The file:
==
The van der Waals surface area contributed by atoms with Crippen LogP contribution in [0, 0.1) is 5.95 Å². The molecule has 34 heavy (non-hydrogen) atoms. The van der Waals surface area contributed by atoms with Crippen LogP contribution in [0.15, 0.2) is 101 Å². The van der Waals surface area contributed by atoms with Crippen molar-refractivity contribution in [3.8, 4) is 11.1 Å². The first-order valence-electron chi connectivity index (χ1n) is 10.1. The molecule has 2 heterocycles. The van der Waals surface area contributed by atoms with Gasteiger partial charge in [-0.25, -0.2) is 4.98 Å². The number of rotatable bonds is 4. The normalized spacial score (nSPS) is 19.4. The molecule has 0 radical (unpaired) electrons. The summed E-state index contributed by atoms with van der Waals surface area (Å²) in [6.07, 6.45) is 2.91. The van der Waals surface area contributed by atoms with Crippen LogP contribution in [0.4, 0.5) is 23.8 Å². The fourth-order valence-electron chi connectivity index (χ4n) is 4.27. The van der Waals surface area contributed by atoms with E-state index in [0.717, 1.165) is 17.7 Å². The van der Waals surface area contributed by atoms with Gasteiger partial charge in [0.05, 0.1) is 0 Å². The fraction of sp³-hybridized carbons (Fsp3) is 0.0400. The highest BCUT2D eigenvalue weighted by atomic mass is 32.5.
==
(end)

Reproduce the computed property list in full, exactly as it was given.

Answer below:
The van der Waals surface area contributed by atoms with Crippen LogP contribution in [0, 0.1) is 5.95 Å². The molecule has 34 heavy (non-hydrogen) atoms. The van der Waals surface area contributed by atoms with Crippen LogP contribution in [0.15, 0.2) is 101 Å². The van der Waals surface area contributed by atoms with Crippen molar-refractivity contribution in [3.8, 4) is 11.1 Å². The first-order valence-electron chi connectivity index (χ1n) is 10.1. The molecule has 2 heterocycles. The van der Waals surface area contributed by atoms with Gasteiger partial charge in [-0.25, -0.2) is 4.98 Å². The number of rotatable bonds is 4. The normalized spacial score (nSPS) is 19.4. The molecule has 0 radical (unpaired) electrons. The summed E-state index contributed by atoms with van der Waals surface area (Å²) in [6.07, 6.45) is 2.91. The van der Waals surface area contributed by atoms with Crippen LogP contribution in [0.4, 0.5) is 23.8 Å². The fourth-order valence-electron chi connectivity index (χ4n) is 4.27. The van der Waals surface area contributed by atoms with E-state index in [0.717, 1.165) is 17.7 Å². The van der Waals surface area contributed by atoms with Gasteiger partial charge in [0.05, 0.1) is 0 Å². The fraction of sp³-hybridized carbons (Fsp3) is 0.0400. The highest BCUT2D eigenvalue weighted by atomic mass is 32.5.